Educational Resources, Guidelines and Toolkits

Knowledge Summaries

Planning: Comprehensive Breast Cancer Programs: A Call to Action

Breast cancer control is most successful when prevention, early diagnosis, treatment and palliation are integrated and synchronously developed. Comprehensive breast cancer care requires an effective health system with trained community health care personnel, including physicians, nurses, psychologists, social workers and other specialized professionals. This summary covers planning for breast cancer programs and introduces the concepts of knowledge summaries and resource-stratified pathways.


Planning: Improving Access to Breast Cancer Care

Improving access to care and reducing disparities in outcomes requires identifying, understanding and addressing numerous barriers across the cancer care continuum. Barriers differ by location and population, but can generally be characterized as structural, sociocultural, personal and financial. Reducing barriers to cancer care services can improve patient outcomes, provided appropriate diagnostic and treatment facilities are available, accessible and acceptable. This summary discusses how to improve equitable access to breast cancer care by reducing barriers to breast health services.

Prevention: Breast Cancer Risk Factors and Risk Reduction

Preventive services are often a lower priority in the spectrum of cancer care and thus receive less funding and attention. However, reducing the incidence of breast cancer can affect quality of life for women as well as reduce health care expenditures.  This summary covers preventive approaches including prophylactic medications, prophylactic surgery and lifestyle modifications for breast cancer prevention as well as health professional training and individual risk assessments.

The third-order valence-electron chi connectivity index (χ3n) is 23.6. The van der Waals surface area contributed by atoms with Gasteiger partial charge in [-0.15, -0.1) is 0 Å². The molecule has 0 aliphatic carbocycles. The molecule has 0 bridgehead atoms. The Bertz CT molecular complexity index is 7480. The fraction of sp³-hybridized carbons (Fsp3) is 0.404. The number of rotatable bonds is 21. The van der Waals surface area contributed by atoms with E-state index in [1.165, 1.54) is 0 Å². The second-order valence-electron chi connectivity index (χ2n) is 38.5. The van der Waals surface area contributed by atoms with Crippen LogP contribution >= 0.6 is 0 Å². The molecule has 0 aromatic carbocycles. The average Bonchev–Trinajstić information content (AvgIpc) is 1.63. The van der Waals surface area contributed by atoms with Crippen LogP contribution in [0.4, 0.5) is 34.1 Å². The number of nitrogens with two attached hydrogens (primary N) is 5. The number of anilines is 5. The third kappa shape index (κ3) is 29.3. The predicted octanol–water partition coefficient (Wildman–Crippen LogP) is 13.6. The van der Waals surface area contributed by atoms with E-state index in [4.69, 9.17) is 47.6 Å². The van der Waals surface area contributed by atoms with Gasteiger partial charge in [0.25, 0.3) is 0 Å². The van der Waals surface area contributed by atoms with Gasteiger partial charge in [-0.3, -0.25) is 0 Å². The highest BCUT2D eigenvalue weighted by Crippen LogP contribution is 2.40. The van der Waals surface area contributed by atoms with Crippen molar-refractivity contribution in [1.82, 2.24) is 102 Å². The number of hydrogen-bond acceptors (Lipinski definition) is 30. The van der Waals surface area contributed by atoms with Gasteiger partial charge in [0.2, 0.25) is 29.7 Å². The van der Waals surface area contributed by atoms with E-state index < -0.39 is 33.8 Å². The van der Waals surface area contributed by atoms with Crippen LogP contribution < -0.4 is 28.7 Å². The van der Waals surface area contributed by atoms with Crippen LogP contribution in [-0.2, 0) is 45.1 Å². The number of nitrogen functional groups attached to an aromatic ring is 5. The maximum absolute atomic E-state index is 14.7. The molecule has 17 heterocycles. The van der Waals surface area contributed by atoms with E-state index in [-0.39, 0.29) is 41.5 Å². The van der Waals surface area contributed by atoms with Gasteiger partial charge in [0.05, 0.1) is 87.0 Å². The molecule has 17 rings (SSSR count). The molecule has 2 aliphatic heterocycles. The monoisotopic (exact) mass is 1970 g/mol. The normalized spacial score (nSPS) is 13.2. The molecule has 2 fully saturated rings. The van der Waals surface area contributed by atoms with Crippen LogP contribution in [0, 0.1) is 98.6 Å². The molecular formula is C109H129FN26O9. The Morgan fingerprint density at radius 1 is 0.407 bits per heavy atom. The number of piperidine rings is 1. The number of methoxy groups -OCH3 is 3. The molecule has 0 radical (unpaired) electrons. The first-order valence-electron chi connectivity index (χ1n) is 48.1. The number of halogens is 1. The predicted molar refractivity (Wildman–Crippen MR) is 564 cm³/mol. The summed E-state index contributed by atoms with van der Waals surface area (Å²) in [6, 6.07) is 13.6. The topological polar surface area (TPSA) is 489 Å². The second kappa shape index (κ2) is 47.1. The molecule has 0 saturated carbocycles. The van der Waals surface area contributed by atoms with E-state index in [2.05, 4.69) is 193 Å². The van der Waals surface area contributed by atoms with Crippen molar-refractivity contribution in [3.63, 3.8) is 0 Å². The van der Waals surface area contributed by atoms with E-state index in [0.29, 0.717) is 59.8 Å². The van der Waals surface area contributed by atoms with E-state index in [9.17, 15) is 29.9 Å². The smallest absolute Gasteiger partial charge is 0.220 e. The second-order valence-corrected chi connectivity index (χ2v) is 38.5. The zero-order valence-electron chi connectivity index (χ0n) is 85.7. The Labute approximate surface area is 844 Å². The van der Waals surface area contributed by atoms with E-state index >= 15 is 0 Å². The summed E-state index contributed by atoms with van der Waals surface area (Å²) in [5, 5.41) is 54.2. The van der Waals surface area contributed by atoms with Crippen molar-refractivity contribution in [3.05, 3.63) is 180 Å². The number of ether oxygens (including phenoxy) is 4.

Early Detection: Breast Health Awareness and Clinical Breast Exam

Early diagnosis of breast cancer begins with the establishment of programs to improve early detection of symptomatic women. Early recognition of symptoms and accurate diagnosis of breast cancer can result in cancers being diagnosed at earlier stages when treatment is more feasible, affordable and effective. This requires that health systems have trained frontline personnel who are able to recognize the signs and symptoms of breast abnormalities, perform clinical breast examand know the proper referral protocol when diagnostic workup is warranted.

Early Detection: Screening Mammography Programs

The goal of early detection is to increase the chances of successful treatment by detecting the disease at an early stage, when the available treatments are more effective. This summary discusses how mammography can play an important role in breast cancer control programs when the incidence of breast cancer in the target population is high and resources for providing an accurate diagnosis and effective treatment are universally available and accessible in a timely manner.

Diagnosis: Clinical Assessment, Diagnostic Imaging and Staging

Diagnosis requires an efficient referral process and timely coordination of services that include: 1) initial presentation for evaluation of a breast complaint; 2) imaging studies; 3) biopsy of suspicious lesions; 4) pathology (histology/cytology) studies and 5) return visit to review the results of diagnostic studies and to discuss a treatment plan. A lack of coordination of care and poor patient access to care can cause delays in definitive diagnosis and initiation of treatment, with the potential to negatively influence outcomes.